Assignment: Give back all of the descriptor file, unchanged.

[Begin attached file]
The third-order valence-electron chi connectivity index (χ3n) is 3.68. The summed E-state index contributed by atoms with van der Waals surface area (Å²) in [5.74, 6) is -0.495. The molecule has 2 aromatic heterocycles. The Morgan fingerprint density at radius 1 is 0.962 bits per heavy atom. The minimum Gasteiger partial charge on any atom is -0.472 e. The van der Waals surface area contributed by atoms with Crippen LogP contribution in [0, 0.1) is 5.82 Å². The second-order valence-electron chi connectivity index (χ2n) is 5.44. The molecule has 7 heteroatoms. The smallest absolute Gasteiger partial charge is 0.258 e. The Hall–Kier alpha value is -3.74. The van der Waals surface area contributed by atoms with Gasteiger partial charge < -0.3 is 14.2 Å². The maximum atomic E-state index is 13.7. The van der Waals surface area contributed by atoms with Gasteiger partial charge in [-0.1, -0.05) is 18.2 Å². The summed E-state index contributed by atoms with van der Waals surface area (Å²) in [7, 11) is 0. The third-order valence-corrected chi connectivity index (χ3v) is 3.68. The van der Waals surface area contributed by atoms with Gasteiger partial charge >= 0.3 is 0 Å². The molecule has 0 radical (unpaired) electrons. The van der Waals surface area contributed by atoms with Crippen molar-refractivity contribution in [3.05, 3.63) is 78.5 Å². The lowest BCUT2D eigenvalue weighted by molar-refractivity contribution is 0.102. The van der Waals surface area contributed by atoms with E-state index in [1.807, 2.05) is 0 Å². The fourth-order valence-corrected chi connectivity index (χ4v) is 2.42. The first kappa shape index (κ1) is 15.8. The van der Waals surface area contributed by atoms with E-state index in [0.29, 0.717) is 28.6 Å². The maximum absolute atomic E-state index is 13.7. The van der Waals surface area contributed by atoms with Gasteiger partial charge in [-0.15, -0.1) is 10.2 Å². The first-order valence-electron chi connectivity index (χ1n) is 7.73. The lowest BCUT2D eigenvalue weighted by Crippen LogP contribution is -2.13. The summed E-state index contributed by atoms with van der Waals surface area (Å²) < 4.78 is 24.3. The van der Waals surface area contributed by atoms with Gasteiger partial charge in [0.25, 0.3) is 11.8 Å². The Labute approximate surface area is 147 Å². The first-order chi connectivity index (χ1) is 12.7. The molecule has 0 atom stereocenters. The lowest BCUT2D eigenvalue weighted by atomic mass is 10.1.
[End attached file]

The third-order valence-electron chi connectivity index (χ3n) is 3.68. The summed E-state index contributed by atoms with van der Waals surface area (Å²) in [5.74, 6) is -0.495. The molecule has 2 aromatic heterocycles. The Morgan fingerprint density at radius 1 is 0.962 bits per heavy atom. The minimum Gasteiger partial charge on any atom is -0.472 e. The van der Waals surface area contributed by atoms with Crippen LogP contribution in [0, 0.1) is 5.82 Å². The second-order valence-electron chi connectivity index (χ2n) is 5.44. The molecule has 7 heteroatoms. The smallest absolute Gasteiger partial charge is 0.258 e. The Hall–Kier alpha value is -3.74. The van der Waals surface area contributed by atoms with Gasteiger partial charge < -0.3 is 14.2 Å². The maximum atomic E-state index is 13.7. The van der Waals surface area contributed by atoms with Gasteiger partial charge in [-0.1, -0.05) is 18.2 Å². The summed E-state index contributed by atoms with van der Waals surface area (Å²) in [7, 11) is 0. The third-order valence-corrected chi connectivity index (χ3v) is 3.68. The van der Waals surface area contributed by atoms with Gasteiger partial charge >= 0.3 is 0 Å². The molecule has 0 radical (unpaired) electrons. The van der Waals surface area contributed by atoms with Crippen molar-refractivity contribution in [3.05, 3.63) is 78.5 Å². The lowest BCUT2D eigenvalue weighted by molar-refractivity contribution is 0.102. The van der Waals surface area contributed by atoms with E-state index in [1.807, 2.05) is 0 Å². The fourth-order valence-corrected chi connectivity index (χ4v) is 2.42. The first kappa shape index (κ1) is 15.8. The van der Waals surface area contributed by atoms with E-state index in [0.29, 0.717) is 28.6 Å². The maximum absolute atomic E-state index is 13.7. The van der Waals surface area contributed by atoms with Gasteiger partial charge in [-0.15, -0.1) is 10.2 Å². The first-order valence-electron chi connectivity index (χ1n) is 7.73. The lowest BCUT2D eigenvalue weighted by Crippen LogP contribution is -2.13. The summed E-state index contributed by atoms with van der Waals surface area (Å²) < 4.78 is 24.3. The van der Waals surface area contributed by atoms with Gasteiger partial charge in [0.25, 0.3) is 11.8 Å². The Labute approximate surface area is 147 Å². The first-order chi connectivity index (χ1) is 12.7. The molecule has 0 atom stereocenters. The lowest BCUT2D eigenvalue weighted by atomic mass is 10.1.